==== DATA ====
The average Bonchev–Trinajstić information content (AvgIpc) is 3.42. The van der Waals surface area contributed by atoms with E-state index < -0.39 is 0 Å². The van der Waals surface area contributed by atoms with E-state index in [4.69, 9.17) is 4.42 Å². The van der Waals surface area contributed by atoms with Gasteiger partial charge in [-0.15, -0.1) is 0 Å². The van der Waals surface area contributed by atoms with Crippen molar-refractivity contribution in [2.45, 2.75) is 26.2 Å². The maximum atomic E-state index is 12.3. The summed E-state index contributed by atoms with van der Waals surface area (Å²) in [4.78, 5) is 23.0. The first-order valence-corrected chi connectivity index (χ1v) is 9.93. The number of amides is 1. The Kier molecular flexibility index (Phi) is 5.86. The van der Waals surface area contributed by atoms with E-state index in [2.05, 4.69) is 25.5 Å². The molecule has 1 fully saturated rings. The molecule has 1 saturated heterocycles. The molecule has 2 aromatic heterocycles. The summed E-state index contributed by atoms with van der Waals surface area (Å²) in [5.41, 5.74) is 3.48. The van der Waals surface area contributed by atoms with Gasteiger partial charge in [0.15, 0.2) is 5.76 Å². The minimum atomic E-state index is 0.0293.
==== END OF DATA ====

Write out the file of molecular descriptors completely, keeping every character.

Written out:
The average Bonchev–Trinajstić information content (AvgIpc) is 3.42. The van der Waals surface area contributed by atoms with E-state index < -0.39 is 0 Å². The van der Waals surface area contributed by atoms with E-state index in [4.69, 9.17) is 4.42 Å². The van der Waals surface area contributed by atoms with Gasteiger partial charge in [-0.15, -0.1) is 0 Å². The van der Waals surface area contributed by atoms with Crippen molar-refractivity contribution in [2.45, 2.75) is 26.2 Å². The maximum atomic E-state index is 12.3. The summed E-state index contributed by atoms with van der Waals surface area (Å²) in [4.78, 5) is 23.0. The first-order valence-corrected chi connectivity index (χ1v) is 9.93. The number of amides is 1. The Kier molecular flexibility index (Phi) is 5.86. The van der Waals surface area contributed by atoms with E-state index in [2.05, 4.69) is 25.5 Å². The molecule has 1 fully saturated rings. The molecule has 1 saturated heterocycles. The molecule has 2 aromatic heterocycles. The summed E-state index contributed by atoms with van der Waals surface area (Å²) in [5.41, 5.74) is 3.48. The van der Waals surface area contributed by atoms with Gasteiger partial charge in [0.15, 0.2) is 5.76 Å². The minimum atomic E-state index is 0.0293.